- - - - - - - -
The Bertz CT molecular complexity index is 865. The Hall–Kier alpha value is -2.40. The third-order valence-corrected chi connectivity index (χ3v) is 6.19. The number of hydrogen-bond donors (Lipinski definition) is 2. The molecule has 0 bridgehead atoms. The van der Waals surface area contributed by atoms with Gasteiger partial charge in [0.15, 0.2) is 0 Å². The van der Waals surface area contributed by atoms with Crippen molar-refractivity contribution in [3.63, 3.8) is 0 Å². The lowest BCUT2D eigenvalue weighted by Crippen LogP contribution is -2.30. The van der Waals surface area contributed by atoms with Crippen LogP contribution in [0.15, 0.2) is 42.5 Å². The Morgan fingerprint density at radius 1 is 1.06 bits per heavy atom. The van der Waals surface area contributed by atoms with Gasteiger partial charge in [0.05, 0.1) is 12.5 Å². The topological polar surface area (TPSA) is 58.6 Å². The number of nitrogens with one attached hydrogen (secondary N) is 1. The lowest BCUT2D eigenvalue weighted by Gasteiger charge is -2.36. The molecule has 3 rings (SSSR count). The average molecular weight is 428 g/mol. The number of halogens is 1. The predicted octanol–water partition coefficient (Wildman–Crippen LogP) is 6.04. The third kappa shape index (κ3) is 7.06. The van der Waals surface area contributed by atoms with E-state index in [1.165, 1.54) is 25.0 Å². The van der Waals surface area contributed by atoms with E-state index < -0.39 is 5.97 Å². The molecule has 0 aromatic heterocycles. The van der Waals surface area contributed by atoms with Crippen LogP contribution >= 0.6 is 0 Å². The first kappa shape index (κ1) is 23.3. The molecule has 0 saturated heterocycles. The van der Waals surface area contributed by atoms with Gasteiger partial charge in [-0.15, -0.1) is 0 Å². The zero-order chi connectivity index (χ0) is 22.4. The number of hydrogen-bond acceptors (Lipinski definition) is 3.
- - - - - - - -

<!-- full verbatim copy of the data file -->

The Bertz CT molecular complexity index is 865. The Hall–Kier alpha value is -2.40. The third-order valence-corrected chi connectivity index (χ3v) is 6.19. The number of hydrogen-bond donors (Lipinski definition) is 2. The molecule has 0 bridgehead atoms. The van der Waals surface area contributed by atoms with Gasteiger partial charge in [0.15, 0.2) is 0 Å². The van der Waals surface area contributed by atoms with Crippen molar-refractivity contribution in [3.63, 3.8) is 0 Å². The lowest BCUT2D eigenvalue weighted by Crippen LogP contribution is -2.30. The van der Waals surface area contributed by atoms with Crippen LogP contribution in [0.15, 0.2) is 42.5 Å². The Morgan fingerprint density at radius 1 is 1.06 bits per heavy atom. The van der Waals surface area contributed by atoms with Gasteiger partial charge in [0.05, 0.1) is 12.5 Å². The topological polar surface area (TPSA) is 58.6 Å². The number of nitrogens with one attached hydrogen (secondary N) is 1. The lowest BCUT2D eigenvalue weighted by Gasteiger charge is -2.36. The molecule has 3 rings (SSSR count). The average molecular weight is 428 g/mol. The number of halogens is 1. The predicted octanol–water partition coefficient (Wildman–Crippen LogP) is 6.04. The third kappa shape index (κ3) is 7.06. The van der Waals surface area contributed by atoms with E-state index in [1.165, 1.54) is 25.0 Å². The van der Waals surface area contributed by atoms with E-state index < -0.39 is 5.97 Å². The molecule has 0 aromatic heterocycles. The van der Waals surface area contributed by atoms with Crippen LogP contribution >= 0.6 is 0 Å². The first kappa shape index (κ1) is 23.3. The molecule has 0 saturated heterocycles. The van der Waals surface area contributed by atoms with Gasteiger partial charge in [-0.15, -0.1) is 0 Å². The zero-order chi connectivity index (χ0) is 22.4. The number of hydrogen-bond acceptors (Lipinski definition) is 3.